Flanagan, O. Self Expressions: Mind, Morals and the Meaning of Life. Oxford University Press, 1996.
Flanagan, O. Consciousness Reconsidered. MIT Press, 1992.
Flanagan, O. Varieties of Moral Personality: Ethics and Psychological Realism. Harvard University Press, 1991.
Identity, Character, and Morality: Essays in Moral Psychology. Edited by O Flanagan and AO Rorty. MIT Press, 1990.
Flanagan, O. The Science of the Mind. MIT Press, 1984.
Flanagan, O. "*It Takes a Metaphysics, Raising Virtuous Buddhists*." In *Cultivating Virtue*,edited by N Snow. Oxford University Press, 2014.
Crome, I, Wu, L-T, Rao, RT, and Crome, P. "Introduction." xxiv-xxv. 2014.
Flanagan, O, Ancell, A, Martin, S, and Steenbergen, G. "Empiricism and Normative Ethics What do the biology and the psychology of morality have to do with ethics?." In Evolved Morality: The Biology & Philosophy of Human Conscience,edited by FD Waal and PSCE al. Brill, 2013.
Flanagan, O, and Geisz, S. "Confucian Moral Sources." In The Philosophical Challenge from China,edited by B Burya. MIT Press, 2013.
Flanagan, O. "The Social Epistemological Normalization of Contestable Narratives:* Stories of Just Deserts." In What Happened In and To Moral Philosophy in the Twentieth Century,edited by FO Rourke. Notre Dame University Press, 2013.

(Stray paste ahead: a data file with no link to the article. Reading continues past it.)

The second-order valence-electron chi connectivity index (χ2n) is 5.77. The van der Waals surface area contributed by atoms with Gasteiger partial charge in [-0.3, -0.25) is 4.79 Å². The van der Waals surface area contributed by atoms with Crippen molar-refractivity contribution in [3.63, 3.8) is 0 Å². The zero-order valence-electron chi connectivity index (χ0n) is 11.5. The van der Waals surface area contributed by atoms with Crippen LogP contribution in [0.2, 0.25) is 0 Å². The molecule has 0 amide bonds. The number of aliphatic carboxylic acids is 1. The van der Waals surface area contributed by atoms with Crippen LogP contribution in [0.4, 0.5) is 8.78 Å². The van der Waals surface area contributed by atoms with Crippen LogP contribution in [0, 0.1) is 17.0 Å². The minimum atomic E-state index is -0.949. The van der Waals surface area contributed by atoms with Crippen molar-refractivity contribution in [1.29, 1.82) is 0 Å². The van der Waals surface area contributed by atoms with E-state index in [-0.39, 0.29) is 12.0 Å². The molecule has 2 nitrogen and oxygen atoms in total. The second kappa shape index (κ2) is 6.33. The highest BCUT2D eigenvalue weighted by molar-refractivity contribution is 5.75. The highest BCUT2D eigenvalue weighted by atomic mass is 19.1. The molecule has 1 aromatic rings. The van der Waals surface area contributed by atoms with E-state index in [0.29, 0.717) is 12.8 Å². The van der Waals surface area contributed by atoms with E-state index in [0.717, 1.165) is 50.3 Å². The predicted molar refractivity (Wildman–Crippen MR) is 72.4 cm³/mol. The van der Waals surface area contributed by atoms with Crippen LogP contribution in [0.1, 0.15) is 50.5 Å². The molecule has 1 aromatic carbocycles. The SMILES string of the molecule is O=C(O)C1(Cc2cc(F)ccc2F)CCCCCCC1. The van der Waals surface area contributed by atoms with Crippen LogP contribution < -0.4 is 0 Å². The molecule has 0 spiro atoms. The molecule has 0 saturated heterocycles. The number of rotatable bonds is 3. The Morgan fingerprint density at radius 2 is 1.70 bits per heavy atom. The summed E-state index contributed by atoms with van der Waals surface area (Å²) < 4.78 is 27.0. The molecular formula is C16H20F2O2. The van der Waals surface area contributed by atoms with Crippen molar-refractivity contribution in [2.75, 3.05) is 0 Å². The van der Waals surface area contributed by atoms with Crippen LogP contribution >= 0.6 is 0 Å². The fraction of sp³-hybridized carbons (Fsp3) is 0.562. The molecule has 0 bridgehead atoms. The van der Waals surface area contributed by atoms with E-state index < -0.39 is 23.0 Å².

Flanagan, O. "The View From the East Pole: Buddhist and Confucian Tolerance." In Religion and Tolerance,edited by S Clarke and R Powell. Oxford University Press, 2013.
Flanagan, B, and Flanagan, O. "Anguished Art: Coming Through the Dark to the Light the Hard Way." In Blues-Philosophy for Everyone: Thinking Deep About Feeling Low, 75-83. April 19, 2012. Full Text
Flanagan, O. "My Non-Narrative, Non-Forensic Dasein: The First and Second Self." In Self and Consciousness,edited by JL Liu and J Perry, 214-240. Cambridge University Press, 2011.
Flanagan Jr, O, Ancell, A, Martin, S, and Steenbergen, G. "What do the Psychology and Biology of Morality have to do with Ethics?: Ethics as Human Ecology." Philosophical Transactions of the Royal Society B (2012).
Jr, OF. "HAN FEI ZI’S PHILOSOPHICAL PSYCHOLOGY: HUMAN NATURE, SCARCITY, AND THE NEO- DARWINIAN CONSENSUS with Jing Hu." Journal of Chinese Philosophy 38 (June 2011): 293-316. (Academic Article)
Flanagan, O, and Hu, J. "HAN FEI ZI'S PHILOSOPHICAL PSYCHOLOGY: HUMAN NATURE, SCARCITY, AND THE NEO-DARWINIAN CONSENSUS." Journal of Chinese Philosophy 38, no. 2 (June 2011): 293-316. Full Text
Flanagan, O. "Wittgenstein's Ethical Nonnaturalism: An Interpretation of Tractatus 6.41-47 and the 'Lecture on Ethics'." American Philosophical Quarterly 48, no. 2 (April 2011): 185-198.
Flanagan, O. "Self Comes to Mind: Constructing the Conscious Brain." NATURE 469, no. 7329 (January 13, 2011): 160-161. Full Text
Flanagan, O. "Neuroexistentialism, with David Barack." EURAMERICA 40, no. 3 (September 2010).
Flanagan, O, and Williams, RA. "What does the modularity of morals have to do with ethics? Four moral sprouts plus or minus a few." Topics in Cognitive Science 2, no. 3 (July 2010): 430-453. Full Text